What COVID-19 Has Taught Me

After finding out that I would be finishing the last 8 weeks of my junior year of college from my hometown, after panicking and packing the most random things from my apartment, after realizing all the games I was supposed to cheer were canceled, and after crossing out all the plans I had in my calendar because of COVID-19, I only had one question. Why?


I am a firm believer that everything happens for a reason. Even if something awful happens to us, we should always try to learn something from it and find a way to grow because of it.


I am a big homebody, so I didn't think quarantine would be too bad, but I was wrong.


My first weeks back at home weren't all Netflix binging, self-care days, and rainbows. Honestly, they weren't good at all. I had never spent so much time on my computer trying to keep up with school work. My family was quickly getting frustrated with each other. I felt isolated from my friends and loved ones. My everyday schedule was completely stomped on, dragged through the dirt, and thrown out the window.


I am so grateful that I have a warm home, a healthy family, and the comfort of not having to worry about simply surviving during these times, but that doesn't mean this virus hasn't affected and shaken all of us to the core.


Although we might not be able to answer "why?" for quite some time, COVID-19 has definitely taught me a few lessons that I hope to never forget even when this is over.


1. It's okay to not be okay.


When I'm upset, I tend to try to hide it from others. I will usually go to my room and distance myself from others. Why?


Because the first thing people tend to ask when you're upset is, "What's wrong?"

A lot of times, I don't have an explanation. I'm usually a very happy person, but sometimes I just get in a funk. And I've learned that that is 100% okay. During these times, my emotions have been an absolute rollercoaster. I'm talking the tallest, fastest, craziest rollercoaster to ever be built. You don't owe anyone, even yourself sometimes, an explanation. Not having a reason for being upset doesn't mean you have to hide it.


We need to realize it's okay to struggle. It's a part of life, and you don't need to have it together 24/7. Trust me, I've tried to constantly hold it together. It's exhausting and quite frankly not possible.


So be honest about how you're feeling. Listen to yourself. Give yourself the grace you deserve.


2. Stop canceling plans.


I am usually not ashamed to admit that I would rather be in my PJs cuddled up in bed by 9pm instead of going out like other college students. I think it's great that I don't feel the pressure to go out when I really don't want to.


HOWEVER, doing the same thing every single night isn't really a satisfying life. (I mean after a month of quarantine, I think I could handle a couple of hours not wearing sweatpants).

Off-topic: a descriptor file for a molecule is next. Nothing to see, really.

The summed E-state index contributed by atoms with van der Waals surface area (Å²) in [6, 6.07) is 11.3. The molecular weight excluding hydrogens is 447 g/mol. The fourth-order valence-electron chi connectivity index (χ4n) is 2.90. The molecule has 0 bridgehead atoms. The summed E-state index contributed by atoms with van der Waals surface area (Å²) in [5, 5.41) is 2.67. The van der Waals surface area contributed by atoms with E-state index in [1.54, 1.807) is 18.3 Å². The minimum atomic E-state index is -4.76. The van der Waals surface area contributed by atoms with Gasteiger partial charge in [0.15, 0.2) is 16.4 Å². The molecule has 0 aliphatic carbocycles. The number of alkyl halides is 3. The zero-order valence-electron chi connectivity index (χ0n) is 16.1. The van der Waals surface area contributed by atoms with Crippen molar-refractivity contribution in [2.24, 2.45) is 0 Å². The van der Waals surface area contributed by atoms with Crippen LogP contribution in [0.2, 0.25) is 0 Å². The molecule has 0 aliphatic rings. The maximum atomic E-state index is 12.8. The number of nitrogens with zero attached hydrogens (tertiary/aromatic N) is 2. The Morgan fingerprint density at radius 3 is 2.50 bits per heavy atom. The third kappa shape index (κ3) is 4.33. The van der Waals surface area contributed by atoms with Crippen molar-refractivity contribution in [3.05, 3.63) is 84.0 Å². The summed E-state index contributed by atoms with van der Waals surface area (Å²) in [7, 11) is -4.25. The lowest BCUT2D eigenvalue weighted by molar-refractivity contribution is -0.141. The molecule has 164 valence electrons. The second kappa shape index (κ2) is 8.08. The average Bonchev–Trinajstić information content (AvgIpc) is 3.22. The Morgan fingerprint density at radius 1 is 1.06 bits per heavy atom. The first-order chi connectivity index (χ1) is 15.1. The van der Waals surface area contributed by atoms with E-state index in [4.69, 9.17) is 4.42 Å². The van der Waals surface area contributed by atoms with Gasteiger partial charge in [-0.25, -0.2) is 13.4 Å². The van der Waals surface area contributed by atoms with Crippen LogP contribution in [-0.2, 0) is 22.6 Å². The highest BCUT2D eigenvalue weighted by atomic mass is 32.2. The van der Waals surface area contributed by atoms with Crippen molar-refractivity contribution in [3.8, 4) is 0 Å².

We are made to build friendships and relationships with others. We are made to make memories together and experience things.


We have to stop constantly canceling plans.


Trust me, I am the queen of spending my entire day working myself to the bone. When the afternoon rolls around, I would rather cancel my plans and hop into bed out of pure exhaustion 90% of the time.


I always say I will go out with my friends when I have more time or more energy, but we are not promised those times. We have to make time for our loved ones.


After all of this craziness, I think we all can agree that we need human interaction in our lives. Even if it's just a quick lunch with a friend, stop canceling plans and go. You may not be in the mood for it, but you won't regret it. Your Netflix show and sleep can wait.

3. The importance of your full presence.


If COVID-19 brought anything positive to our lives, it was the opportunity to slow down, spend time with our families, and be fully present.


Before all of this, when was the last time you had played a board game? Cooked a dinner several nights in a row? Went on long walks just to get some fresh air?


If you're anything like me, you probably can't remember the last time you were able to do these things.


Life finally forced us to slow down, focus on the little things in life, and realize what actually is important to us. I hope you realized a morning spent in bed with your face in your phone scrolling through social media never compares to waking up, drinking coffee, and chatting with your mom in the mornings. I hope you realized learning how to cook a real recipe with your family is better than laying in bed with a bag of chips watching Tiger King.


When all of this is over, I hope we never forget how important it is to truly live while we can.


Spend time with your friends and family, go outside, watch the sunset, throw a party, turn off your social media for the night, try a new restaurant, book that vacation you've always wanted to go on, call your grandparents. Do something meaningful.

I know we all have been dealing with our own personal struggles during COVID-19. I challenge you to take some time to think about what lessons you have learned during this chaotic time. We don't have much control over this situation, but we do have control after what we learn from the situation and how we move forward when it is over. Stay safe + healthy everyone.